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How To: Tune Your Own Shocks

Posted in How To: Suspension Brakes on February 27, 2016
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Photographers: Courtesy Of Bilstein

Shock absorbers have been around in one form or another since the early 1900s, but those drivers wouldn’t recognize the sophisticated dampers used on street or off-road vehicles today. A shock absorber is a fairly simple device, yet it can also be extremely complicated (depending upon style) and commonly misunderstood. First, we’ll cover some of the basics, myths, and truths about shocks. Then we’ll introduce you to some theory about shock valve tuning and provide a few examples of tunes and the shock dynamometer results of those examples. In the end, we hope you will have a deeper understanding of shock absorbers, and how you can tune a rebuildable shock absorber to suit your specific needs.

For the most part, the springs don’t damp (control) the movement of the vehicle, its axles, and its tires and wheels. Instead, the springs support the vehicle on its axles, wheels, and tires. A shock absorber damps spring movement (oscillation). As your Jeep goes along the trail and encounters an irregularity in the trail surface, the tire and wheel move upward and push the spring up (or in the case of a coil, compress it). The spring reaches its maximum upward movement and then pushes back down on the tire/wheel combo, allowing it to follow the surface of the road. Without a shock absorber, the tire/wheel and spring (along with the vehicle) would continue bouncing up and down uncontrolled until the force was finally damped by the spring. If you’ve ever driven a vehicle with bad shocks, you know what this uncontrolled spring oscillation feels like.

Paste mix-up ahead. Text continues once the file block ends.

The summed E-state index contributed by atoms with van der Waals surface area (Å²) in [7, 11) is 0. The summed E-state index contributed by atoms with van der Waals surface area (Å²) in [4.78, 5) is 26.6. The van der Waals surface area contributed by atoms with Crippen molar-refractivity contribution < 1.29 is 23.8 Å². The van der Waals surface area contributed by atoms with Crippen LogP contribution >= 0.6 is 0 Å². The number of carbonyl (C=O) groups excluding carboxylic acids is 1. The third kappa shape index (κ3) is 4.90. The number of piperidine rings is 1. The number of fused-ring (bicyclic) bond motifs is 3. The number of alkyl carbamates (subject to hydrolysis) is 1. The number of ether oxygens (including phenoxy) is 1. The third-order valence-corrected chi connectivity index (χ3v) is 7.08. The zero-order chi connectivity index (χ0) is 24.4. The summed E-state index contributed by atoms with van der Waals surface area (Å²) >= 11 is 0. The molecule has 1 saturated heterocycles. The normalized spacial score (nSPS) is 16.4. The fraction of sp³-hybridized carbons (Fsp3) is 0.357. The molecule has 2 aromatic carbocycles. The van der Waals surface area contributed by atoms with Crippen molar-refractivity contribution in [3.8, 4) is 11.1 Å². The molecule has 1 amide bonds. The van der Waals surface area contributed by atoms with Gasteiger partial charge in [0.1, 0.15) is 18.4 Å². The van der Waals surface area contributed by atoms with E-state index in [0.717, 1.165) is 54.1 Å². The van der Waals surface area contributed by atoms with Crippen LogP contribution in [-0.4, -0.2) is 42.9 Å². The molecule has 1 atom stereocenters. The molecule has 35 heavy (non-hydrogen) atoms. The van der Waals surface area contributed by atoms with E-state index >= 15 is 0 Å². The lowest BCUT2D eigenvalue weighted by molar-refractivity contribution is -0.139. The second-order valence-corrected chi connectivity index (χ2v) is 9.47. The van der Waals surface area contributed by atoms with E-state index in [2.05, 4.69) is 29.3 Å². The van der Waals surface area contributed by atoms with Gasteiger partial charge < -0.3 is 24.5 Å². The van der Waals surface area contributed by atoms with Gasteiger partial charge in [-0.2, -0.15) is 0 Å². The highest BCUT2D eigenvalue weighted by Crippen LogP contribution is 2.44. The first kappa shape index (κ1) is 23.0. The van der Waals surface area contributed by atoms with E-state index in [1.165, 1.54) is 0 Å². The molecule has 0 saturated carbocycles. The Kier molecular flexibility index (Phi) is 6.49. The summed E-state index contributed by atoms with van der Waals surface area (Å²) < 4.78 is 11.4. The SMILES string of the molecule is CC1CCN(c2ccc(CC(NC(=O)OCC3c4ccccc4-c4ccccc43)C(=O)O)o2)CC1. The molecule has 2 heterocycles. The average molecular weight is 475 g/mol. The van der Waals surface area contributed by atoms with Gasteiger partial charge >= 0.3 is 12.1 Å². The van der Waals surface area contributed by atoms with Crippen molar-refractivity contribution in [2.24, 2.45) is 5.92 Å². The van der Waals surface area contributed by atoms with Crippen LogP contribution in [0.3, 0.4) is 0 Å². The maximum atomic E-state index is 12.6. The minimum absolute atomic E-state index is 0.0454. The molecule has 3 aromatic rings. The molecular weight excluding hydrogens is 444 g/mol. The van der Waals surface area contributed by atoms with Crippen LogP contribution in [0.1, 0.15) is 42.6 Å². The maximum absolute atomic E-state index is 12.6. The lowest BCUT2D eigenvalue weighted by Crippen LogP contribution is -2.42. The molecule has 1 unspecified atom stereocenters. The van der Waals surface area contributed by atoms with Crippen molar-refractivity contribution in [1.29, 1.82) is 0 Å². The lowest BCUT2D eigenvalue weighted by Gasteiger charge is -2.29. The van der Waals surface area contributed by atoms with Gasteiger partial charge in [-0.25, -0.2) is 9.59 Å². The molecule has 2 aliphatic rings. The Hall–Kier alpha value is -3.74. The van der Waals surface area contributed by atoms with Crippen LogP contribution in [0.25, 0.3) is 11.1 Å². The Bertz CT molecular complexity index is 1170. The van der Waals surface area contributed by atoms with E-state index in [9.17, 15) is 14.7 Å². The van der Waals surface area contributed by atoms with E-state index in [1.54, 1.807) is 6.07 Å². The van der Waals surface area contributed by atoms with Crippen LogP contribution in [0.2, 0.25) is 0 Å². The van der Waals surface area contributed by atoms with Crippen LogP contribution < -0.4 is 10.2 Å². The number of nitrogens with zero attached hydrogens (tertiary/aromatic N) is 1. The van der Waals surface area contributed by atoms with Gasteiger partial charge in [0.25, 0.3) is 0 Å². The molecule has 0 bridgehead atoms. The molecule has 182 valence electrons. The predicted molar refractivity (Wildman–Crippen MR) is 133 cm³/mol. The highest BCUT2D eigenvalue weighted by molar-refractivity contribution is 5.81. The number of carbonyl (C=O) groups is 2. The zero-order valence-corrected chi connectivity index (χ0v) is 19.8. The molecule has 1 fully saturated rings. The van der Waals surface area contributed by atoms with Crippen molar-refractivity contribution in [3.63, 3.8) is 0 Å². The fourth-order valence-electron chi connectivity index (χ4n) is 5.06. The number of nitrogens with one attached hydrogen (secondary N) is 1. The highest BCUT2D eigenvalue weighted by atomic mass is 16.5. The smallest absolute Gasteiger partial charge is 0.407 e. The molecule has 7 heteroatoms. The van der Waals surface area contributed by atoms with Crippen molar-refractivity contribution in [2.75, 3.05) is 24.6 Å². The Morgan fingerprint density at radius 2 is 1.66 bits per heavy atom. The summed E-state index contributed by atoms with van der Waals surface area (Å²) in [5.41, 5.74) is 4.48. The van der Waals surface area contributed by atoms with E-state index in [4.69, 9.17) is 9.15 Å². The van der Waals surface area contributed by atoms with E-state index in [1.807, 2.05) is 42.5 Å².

Testing of each valving disc combination was performed on Biltsein’s in-house shock absorber dynamometer. The graphs it produced revealed how each valving change we made affected the compression or rebound performance of the shock absorber.

The new Bilstein 8125 is a coilover remote-reservoir damper designed for custom installations. However, what we learned from working with the 8125 can be applied to just about any rebuildable shock absorber.

Before performing any work on a rebuildable remote-reservoir shock absorber, such as the Bilstein 8125 (delivered to the customer with 200 psi of nitrogen pressure), you need to relieve the reservoir of its pressurized nitrogen gas. This can be done through the schrader valve located on the reservoir end cap.